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Vatican Judges Weigh Fate of Five Accused in Leaks Scandal

  • Associated Press

Journalists Emiliano Fittipaldi (R) and Gianluigi Nuzzi talk to reporters as they leave the Vatican at the end of their trial, in Rome, Italy, July 7, 2016.

Journalists Emiliano Fittipaldi (R) and Gianluigi Nuzzi talk to reporters as they leave the Vatican at the end of their trial, in Rome, Italy, July 7, 2016.

A Vatican tribunal on Thursday began deliberating the fate of five people, including two journalists, accused in the publication of confidential Vatican documents that exposed greed, mismanagement and corruption in the Holy See.

The journalists have denounced the Vatican for putting them on trial rather than the priests and laymen whose wrongdoing they uncovered, calling the trial a "farce" since prosecutors were accusing them of being part of a criminal conspiracy by their mere "availability" to receive information.

"Five-hundred pages of news about Vatican financial scandals, where not even one bit of news, not one page, not even a single line has been denied," journalist Emiliano Fittipaldi wrote on his Facebook page Thursday. "It's therefore a trial against the freedom of information."

The judges are expected to return a verdict within hours.

In a final, tearful statement, the woman at the heart of the scandal, Francesca Chaouqui, admitted she had made mistakes and that she has a strong, proud personality. But Chaouqui, an Italian communications expert who was brought in to work on a Vatican reform panel, has denied that she ever passed confidential documents to journalists and vowed to go to jail with her newborn if convicted.

"If the court asks Italy to put this sentence into effect, we will pass our first years in jail," Chaouqui told the court, with baby Pietro in a side room with his father.

Chaouqui, a Vatican monsignor and his secretary are accused by the Vatican of forming a criminal organization and leaking confidential documents. They were part of a pontifical panel tasked with acquiring information about the Holy See's finances and proposing recommendations to make them more transparent and efficient.

Fittipaldi and Italian journalist Gianluigi Nuzzi wrote blockbuster books last year based on the commission's documentation exposing the greed of bishops and cardinals angling for big apartments, the extraordinarily high costs of getting a saint made and the loss to the Holy See of millions of euros in rental income because of undervalued real estate.

Monsignor Lucio Vallejo Balda, the reform commission's No. 2, admitted in court that he gave Nuzzi 85 passwords to password-protected documents, but said he did so because he felt pressure to turn them over. He denied that the journalists themselves threatened or pressured him, and pointed the blame on Chaouqui.

The journalists are accused of conspiracy in publishing the news. Publishing confidential information is a crime in the Vatican, punishable by up to eight years in prison. The journalists are Italian, and have challenged the Vatican's jurisdiction to prosecute them, since the alleged crime took place in Italy. But the Vatican asserts universal jurisdiction over foreigners if the purported crime threatens its fundamental interests.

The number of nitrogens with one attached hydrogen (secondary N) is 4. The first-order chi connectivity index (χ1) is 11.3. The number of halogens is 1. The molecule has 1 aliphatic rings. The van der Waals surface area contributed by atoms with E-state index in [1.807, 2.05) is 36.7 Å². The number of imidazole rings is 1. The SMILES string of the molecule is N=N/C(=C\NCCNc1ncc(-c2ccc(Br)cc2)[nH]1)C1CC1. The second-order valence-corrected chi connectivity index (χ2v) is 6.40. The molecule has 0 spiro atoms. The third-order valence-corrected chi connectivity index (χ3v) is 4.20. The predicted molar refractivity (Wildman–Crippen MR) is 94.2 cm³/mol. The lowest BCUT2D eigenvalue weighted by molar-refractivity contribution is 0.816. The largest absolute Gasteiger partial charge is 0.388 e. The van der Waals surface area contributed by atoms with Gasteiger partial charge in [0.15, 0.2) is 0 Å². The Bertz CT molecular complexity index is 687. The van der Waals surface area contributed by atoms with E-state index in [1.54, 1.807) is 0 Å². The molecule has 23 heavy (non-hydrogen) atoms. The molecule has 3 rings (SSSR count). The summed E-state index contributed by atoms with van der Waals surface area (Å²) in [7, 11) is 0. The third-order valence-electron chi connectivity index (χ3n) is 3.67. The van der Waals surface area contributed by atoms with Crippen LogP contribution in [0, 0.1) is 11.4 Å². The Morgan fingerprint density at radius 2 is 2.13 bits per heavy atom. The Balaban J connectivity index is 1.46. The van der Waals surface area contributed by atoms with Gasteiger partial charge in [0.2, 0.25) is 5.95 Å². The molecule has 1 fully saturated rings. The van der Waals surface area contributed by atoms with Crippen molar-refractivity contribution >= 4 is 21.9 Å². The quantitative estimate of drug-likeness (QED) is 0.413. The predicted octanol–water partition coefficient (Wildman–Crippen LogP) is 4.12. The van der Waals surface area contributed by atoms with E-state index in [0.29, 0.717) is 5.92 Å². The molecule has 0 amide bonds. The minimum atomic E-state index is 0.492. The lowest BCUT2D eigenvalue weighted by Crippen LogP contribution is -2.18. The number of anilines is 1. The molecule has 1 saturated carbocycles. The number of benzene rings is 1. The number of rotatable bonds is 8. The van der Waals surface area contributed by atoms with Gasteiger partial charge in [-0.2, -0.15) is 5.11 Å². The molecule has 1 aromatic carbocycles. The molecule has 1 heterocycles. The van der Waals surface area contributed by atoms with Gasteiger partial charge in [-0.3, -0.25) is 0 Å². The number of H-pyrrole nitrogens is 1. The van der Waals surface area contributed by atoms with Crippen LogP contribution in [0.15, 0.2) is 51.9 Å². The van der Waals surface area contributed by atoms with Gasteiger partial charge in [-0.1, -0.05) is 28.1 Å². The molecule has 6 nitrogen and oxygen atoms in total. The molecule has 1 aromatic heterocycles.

The Committee to Protect Journalists, Reporters Without Borders and other media watchdog organizations have criticized the trial and called on the Vatican to drop the charges, saying journalists must be allowed to do their jobs without fear of repercussions.

In their closing arguments, prosecutors insisted they weren't putting the freedom of the press on trial. Prosecutor Roberto Zannotti argued that the journalists' "availability and presence" created the "psychological impulse" that "reinforced the will of those who divulged the information to reveal their news."

That argument met with swift ridicule on the front pages of La Repubblica newspaper, which is owned by the L'Espresso group for whom Fittipaldi works.

"In this case, there's no calumny, defamation or disinformation: there's an inconvenient truth that someone inside the Vatican wanted to get out," wrote Ezio Mauro, until recently Repubblica's longtime editor-in-chief. "There's a surreal case of a `psychological impulse' that's been transformed into an accusation."

The case has had several surreal moments: At its start, the journalists complained of a "Kafkaesque" trial given they had only seen the court file a few hours before the first hearing.

Then Pope Francis, the Vatican's supreme legislator, executive and judge, intervened to insist that the defense be given more time after the court tried to rush the trial through in two weeks. Eight months later, it finally finished.

Then Vallejo was put back under house arrest after a friend sneaked a cellphone to him inside a cake. Finally baby Pietro was born on June 14. Chaouqui has brought him to the courthouse each day since.

To date, the only criminal investigation that has been opened stemming from the journalists' work concerned the transfer of some 400,000 euros ($444,000) from the Vatican-owned Bambino Gesu hospital to pay for renovations on the attic of the Vatican's former No. 2, Cardinal Tarcisio Bertone.

The hospital's former president and treasurer are under investigation by Vatican prosecutors. Bertone has said he was unaware of the payment but has nevertheless repaid the hospital 150,000 euros ($166,000). He was not put under investigation.

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